I have two independent sets of gene expression data (biological replicates) that were generated at the same time. Each gene is sampled dozens of times on the machine (technical replicates). Data are filtered for transcripts having expression values above background (p-values less that 0.05). I then export everything for analysis in Excel. However, the raw expression values can vary between the two samples. The majority seem to be rather close but many are far enough apart to make me question their reliability.

What would be the best way to compare the two values ($X_1$ and $X_2$) such that I can create a new filtering criteria to remove these potentially less reliably sampled transcripts?

I only have two datasets, and I'm uncertain as to whether I can use standard deviations in any filtering. My general thinking is that if there is less than a 20% difference between the two values I can keep those that pass. But I don't know what that would mean. Take these genes as an example:

$$ \begin{array}{ccc} & X_1 & X_2 \\ \mbox{Strap} & 5554.15 & 5262.48 \\ \mbox{Cops8} & 1762.63 & 2317.22 \\ \end{array} $$

As you can see, the Strap values are pretty close, the Cops8 are quite a bit different. Does a "% difference" criteria make sense? Something like this:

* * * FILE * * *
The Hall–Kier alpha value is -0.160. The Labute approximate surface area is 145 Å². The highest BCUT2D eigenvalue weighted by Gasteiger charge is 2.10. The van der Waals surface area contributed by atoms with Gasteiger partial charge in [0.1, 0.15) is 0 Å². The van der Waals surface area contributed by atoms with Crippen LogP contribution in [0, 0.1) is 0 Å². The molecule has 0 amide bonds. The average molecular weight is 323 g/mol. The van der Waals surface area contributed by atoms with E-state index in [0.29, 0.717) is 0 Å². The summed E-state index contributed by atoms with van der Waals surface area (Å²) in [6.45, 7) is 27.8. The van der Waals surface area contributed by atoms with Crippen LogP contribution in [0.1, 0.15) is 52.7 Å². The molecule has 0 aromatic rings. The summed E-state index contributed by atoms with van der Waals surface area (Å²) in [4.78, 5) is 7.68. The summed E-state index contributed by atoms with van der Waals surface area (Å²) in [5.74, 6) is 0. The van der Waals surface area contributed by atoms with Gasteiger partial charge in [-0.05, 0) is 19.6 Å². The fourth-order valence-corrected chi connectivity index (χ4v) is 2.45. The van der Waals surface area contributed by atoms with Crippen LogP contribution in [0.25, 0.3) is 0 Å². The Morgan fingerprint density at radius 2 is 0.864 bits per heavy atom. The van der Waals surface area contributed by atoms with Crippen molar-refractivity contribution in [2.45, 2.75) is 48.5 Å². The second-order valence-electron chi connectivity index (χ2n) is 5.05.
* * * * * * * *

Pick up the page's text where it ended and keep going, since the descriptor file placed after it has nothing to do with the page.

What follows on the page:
$$ \mbox{%diff} = \frac{\left|X_1 - X_2\right|}{(X_1+X_2)/2} $$

If I calculate a coefficient of variation I get a much different value. I don't want to exclude more genes than I have to, if I can avoid it.

Thanks for any advice!

  • $\begingroup$ If you created a histogram of this % difference metric, what does it look like? Is it roughly normally distributed or are there outliers or fat tails? $\endgroup$ – David Robinson Jan 16 '13 at 4:23
  • $\begingroup$ If I calculate the normal cumulative distribution for ALL the genes the right-hand tail is obscene. This is because there are lots of genes with extremely low values, some even negative. If I remove the genes that have negative values in either replicate then it looks more normal but still has a wide tail. This is what I want to improve upon. While in general the genes with low expression values have larger %diff and higher p-values (>0.05), that isn't the case for all of them. Thus, I want to have the soundest exclusionary criteria. dropbox.com/s/c9loeh91us8lbu7/data.png $\endgroup$ – captainentropy Jan 17 '13 at 3:06
  • 1
    $\begingroup$ Try histogramming the log of the absolute value of the % diff- how does that look? $\endgroup$ – David Robinson Jan 17 '13 at 3:07
  • $\begingroup$ There might already be a package to analyze this. Take a look at this site; bioconductor.org/packages/release/BiocViews.html#___Software $\endgroup$ – rnso Jun 3 '15 at 17:25

How many genes are sampled in either data set you've obtained? When the number of genes is large, it shouldn't be surprising that a gene may be highly differentially expressed in one replicate but not in another. This is a consequence of multiple testing. When you filter genes according to a $p=0.05$ statistical significance level, you have a 5% chance of making a type I error for any given gene. When averaged over several dozens or hundreds of genes, the chance of including at least one erroneous gene is greatly multiplied.